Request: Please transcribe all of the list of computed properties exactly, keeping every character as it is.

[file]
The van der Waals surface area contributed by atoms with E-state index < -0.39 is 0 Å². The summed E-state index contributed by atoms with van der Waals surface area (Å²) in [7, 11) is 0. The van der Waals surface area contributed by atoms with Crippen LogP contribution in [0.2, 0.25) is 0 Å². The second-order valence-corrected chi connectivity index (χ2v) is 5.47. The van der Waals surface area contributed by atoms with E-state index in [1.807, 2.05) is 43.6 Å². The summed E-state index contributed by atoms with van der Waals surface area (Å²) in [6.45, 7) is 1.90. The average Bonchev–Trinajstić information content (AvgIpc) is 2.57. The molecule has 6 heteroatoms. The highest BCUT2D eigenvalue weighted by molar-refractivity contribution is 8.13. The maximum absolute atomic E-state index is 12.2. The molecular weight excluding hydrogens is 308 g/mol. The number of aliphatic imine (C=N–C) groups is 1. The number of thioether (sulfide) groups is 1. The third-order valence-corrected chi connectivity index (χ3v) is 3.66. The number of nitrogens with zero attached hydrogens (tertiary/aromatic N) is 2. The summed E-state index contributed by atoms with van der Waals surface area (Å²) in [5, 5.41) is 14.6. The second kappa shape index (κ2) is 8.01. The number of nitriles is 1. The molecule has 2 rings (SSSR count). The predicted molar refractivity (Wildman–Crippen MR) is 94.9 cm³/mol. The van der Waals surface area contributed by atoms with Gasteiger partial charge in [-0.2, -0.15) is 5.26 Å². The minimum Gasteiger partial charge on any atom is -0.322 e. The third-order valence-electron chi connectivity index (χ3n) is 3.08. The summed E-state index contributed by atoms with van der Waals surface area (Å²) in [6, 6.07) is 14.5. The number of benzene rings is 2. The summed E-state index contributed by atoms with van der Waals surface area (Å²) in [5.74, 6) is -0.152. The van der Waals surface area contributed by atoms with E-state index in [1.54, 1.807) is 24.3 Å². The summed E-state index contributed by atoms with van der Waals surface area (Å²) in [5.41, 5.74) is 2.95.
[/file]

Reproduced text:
The van der Waals surface area contributed by atoms with E-state index < -0.39 is 0 Å². The summed E-state index contributed by atoms with van der Waals surface area (Å²) in [7, 11) is 0. The van der Waals surface area contributed by atoms with Crippen LogP contribution in [0.2, 0.25) is 0 Å². The second-order valence-corrected chi connectivity index (χ2v) is 5.47. The van der Waals surface area contributed by atoms with E-state index in [1.807, 2.05) is 43.6 Å². The summed E-state index contributed by atoms with van der Waals surface area (Å²) in [6.45, 7) is 1.90. The average Bonchev–Trinajstić information content (AvgIpc) is 2.57. The molecule has 6 heteroatoms. The highest BCUT2D eigenvalue weighted by molar-refractivity contribution is 8.13. The maximum absolute atomic E-state index is 12.2. The molecular weight excluding hydrogens is 308 g/mol. The number of aliphatic imine (C=N–C) groups is 1. The number of thioether (sulfide) groups is 1. The third-order valence-corrected chi connectivity index (χ3v) is 3.66. The number of nitrogens with zero attached hydrogens (tertiary/aromatic N) is 2. The summed E-state index contributed by atoms with van der Waals surface area (Å²) in [5, 5.41) is 14.6. The second kappa shape index (κ2) is 8.01. The number of nitriles is 1. The molecule has 2 rings (SSSR count). The predicted molar refractivity (Wildman–Crippen MR) is 94.9 cm³/mol. The van der Waals surface area contributed by atoms with Gasteiger partial charge in [-0.2, -0.15) is 5.26 Å². The minimum Gasteiger partial charge on any atom is -0.322 e. The third-order valence-electron chi connectivity index (χ3n) is 3.08. The summed E-state index contributed by atoms with van der Waals surface area (Å²) in [6, 6.07) is 14.5. The number of benzene rings is 2. The summed E-state index contributed by atoms with van der Waals surface area (Å²) in [5.74, 6) is -0.152. The van der Waals surface area contributed by atoms with E-state index in [1.54, 1.807) is 24.3 Å². The summed E-state index contributed by atoms with van der Waals surface area (Å²) in [5.41, 5.74) is 2.95.